Our server side code, the code of our web apps as well as (obviously) our client (browser) code are written in javascript. We have used typescript to write all our code, this allowed us to use the latest ES6 features and gave us features like strict typing. The ES6 features we have most used are promises and classes. Typescript compiles our ES6 code into ES5 UMD modules. We choosed Visual Studio as IDE as it compiles typescript on the fly, which allowed as to quickly test new code almost in real time. We also used the node js tools for visual studio which allowed us to use the node js debugger from within our IDE. Setting breakpoints (typescript creates Javascript to TypeScript source maps), reading stack traces or watching variables was a piece of cake.

We have built an isomorphic website first. Our server side got built on top of express js (node js). All our modules and libraries are UMD modules, which means that more than 95% of the code we wrote is the same that we use on the server and in the client. We have built a server views renderer using Backbone and domino. Our collections and models are the same on the server and in the client, the only difference are the adapters we wrote to make ajax or server side requests. We use the same router on the server and in the client, which means the first page that gets served is always built on the server but the next pages are built in the client. This also means that crawlers can harvest our pages but for users we only retrieve the data needed to build the pages from server and do all other work in the client, which makes the pages load very quickly. We also had to write a cache library once, the only difference again are their adapters, the server adapter of our caching library saves objects into redis while our client adapter saves them in IndexedDB. A lot of things needed to built the pages get cached too, so each template, each translation and so on only needs to get fetched once by the client and can be reused until we publish an updated version of the item.

Our web apps are built using phonegap. Again 95% of the code of our apps is the same as the code that is being used by the client (browsers). Obviously we had to write clean and powerful code to ensure that our apps come as close as possible to the speed that people expect from a native app. We had to track every minor memory leak, especially those that occur when binding events to ensure that our apps use a minimum of memory. This was not only important for the web apps but also for the node js code. A memory leak is something you really dont want to have when writing a nodejs app ;).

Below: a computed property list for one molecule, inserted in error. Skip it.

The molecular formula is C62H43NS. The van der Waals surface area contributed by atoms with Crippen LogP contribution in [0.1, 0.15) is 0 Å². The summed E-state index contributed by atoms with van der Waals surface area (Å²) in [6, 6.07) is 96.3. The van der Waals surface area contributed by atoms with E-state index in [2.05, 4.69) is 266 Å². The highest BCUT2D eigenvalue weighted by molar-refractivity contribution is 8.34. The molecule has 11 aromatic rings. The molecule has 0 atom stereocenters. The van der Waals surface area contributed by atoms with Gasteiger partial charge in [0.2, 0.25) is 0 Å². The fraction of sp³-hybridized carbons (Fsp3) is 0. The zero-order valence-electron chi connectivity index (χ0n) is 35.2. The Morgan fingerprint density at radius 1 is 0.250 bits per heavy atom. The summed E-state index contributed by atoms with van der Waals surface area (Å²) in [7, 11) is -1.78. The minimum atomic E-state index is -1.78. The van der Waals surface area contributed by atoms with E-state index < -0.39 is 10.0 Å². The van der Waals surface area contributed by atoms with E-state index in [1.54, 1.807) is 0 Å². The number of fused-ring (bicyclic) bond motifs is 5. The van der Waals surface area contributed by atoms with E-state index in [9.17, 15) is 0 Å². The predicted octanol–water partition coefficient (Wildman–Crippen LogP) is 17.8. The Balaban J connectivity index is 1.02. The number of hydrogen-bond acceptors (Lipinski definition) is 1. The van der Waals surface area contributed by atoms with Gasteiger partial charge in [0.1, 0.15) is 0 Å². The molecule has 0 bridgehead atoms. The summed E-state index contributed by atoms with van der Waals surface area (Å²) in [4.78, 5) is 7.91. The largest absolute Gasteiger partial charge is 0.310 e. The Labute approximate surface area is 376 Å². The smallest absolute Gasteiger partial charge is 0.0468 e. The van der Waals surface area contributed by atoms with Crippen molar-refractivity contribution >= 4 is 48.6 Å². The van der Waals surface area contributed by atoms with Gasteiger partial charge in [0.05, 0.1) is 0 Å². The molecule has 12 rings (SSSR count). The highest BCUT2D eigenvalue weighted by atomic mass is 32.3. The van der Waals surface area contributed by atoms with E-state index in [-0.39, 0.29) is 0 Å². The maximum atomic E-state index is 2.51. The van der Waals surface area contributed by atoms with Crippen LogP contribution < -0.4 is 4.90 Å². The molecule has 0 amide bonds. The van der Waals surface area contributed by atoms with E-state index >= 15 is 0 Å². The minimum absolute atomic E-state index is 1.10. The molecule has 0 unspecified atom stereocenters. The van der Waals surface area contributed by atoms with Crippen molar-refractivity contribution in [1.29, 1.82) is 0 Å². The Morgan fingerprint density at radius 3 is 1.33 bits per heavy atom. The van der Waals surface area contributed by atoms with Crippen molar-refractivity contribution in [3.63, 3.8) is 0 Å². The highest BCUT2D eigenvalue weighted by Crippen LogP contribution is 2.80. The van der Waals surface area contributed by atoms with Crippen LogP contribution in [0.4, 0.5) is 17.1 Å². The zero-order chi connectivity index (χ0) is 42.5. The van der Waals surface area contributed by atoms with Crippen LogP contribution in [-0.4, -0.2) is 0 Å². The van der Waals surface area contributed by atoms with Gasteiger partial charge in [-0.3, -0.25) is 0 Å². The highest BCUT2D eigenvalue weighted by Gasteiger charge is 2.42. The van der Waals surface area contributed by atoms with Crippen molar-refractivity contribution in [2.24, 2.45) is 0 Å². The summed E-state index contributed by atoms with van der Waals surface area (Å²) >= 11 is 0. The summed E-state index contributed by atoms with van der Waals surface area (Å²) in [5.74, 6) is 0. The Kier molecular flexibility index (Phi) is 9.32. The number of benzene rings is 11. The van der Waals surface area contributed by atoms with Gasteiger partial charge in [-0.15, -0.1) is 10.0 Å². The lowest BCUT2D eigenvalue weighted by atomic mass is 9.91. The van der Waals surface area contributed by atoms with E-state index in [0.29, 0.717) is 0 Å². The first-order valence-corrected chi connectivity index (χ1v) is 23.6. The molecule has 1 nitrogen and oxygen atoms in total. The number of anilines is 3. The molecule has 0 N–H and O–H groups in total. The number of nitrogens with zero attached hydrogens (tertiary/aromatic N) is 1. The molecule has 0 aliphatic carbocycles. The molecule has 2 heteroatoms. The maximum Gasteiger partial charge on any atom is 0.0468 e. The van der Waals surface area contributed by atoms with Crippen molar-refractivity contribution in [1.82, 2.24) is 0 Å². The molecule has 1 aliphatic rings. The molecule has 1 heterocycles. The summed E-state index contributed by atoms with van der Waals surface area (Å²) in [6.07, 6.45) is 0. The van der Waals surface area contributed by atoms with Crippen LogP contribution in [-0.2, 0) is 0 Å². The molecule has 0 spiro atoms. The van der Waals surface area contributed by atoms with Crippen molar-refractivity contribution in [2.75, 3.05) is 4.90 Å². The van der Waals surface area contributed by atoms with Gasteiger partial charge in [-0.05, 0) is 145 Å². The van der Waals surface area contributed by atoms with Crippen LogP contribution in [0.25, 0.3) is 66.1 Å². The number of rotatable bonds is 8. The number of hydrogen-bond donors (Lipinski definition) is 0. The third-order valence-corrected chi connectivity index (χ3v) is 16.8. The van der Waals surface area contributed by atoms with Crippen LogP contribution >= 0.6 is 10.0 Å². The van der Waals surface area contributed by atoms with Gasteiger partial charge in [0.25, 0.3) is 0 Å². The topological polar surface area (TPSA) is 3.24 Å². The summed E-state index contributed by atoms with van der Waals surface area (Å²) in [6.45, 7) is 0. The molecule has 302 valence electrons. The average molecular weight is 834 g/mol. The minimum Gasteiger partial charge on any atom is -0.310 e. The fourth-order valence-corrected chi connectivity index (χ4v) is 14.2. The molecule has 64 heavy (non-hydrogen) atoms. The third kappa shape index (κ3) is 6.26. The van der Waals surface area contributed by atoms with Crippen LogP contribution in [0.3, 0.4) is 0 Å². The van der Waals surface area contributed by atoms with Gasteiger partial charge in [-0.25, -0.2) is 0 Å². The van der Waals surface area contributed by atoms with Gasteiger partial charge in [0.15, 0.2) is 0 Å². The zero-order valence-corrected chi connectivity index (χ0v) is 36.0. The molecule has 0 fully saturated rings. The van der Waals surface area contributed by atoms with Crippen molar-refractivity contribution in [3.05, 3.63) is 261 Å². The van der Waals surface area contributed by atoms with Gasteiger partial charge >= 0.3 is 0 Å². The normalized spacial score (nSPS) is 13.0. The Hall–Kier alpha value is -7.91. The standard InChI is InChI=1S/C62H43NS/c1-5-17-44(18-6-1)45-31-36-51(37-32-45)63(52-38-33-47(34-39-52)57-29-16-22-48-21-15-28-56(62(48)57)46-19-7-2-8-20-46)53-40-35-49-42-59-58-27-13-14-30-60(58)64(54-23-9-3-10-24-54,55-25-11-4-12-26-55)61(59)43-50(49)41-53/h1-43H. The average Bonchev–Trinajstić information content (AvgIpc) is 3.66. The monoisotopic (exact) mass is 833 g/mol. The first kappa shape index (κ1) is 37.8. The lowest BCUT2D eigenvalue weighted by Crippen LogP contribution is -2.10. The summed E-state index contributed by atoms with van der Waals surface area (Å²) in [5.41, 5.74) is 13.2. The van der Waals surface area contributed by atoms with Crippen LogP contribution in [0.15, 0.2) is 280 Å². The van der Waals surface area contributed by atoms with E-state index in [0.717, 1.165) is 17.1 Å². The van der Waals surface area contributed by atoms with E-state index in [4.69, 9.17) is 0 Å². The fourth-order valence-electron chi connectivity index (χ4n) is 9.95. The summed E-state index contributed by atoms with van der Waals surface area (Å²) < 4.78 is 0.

I think what helped us to keep the costs low, was that we used the same language and therefore resulting code for the client, server and apps. But this did not only allow us to work quickly, it will also allow us to add new features quickly in the future. If we now write a new feature, as soon as we release it, it will be available to users that use our website as well as users that are using our Android / iOS apps either on their phone or tablet. The same is true for bugs, if we find a bug in the client and fix it, it will be fixed for all our platforms.

The other big advantage was that all the know-how we had but especially the one we acquired during the time we needed to build our project did benefit all our platforms. We didnt have to optimize our Java code for Android our Objective-C or Swift code for iOS and our PHP, Ruby or .Net code for the server. We just needed to optimize our Javascript code. We reduced the amount of platform / language specific problems to a minimum. It is really great when all your devs use (speak) the same language ;).

77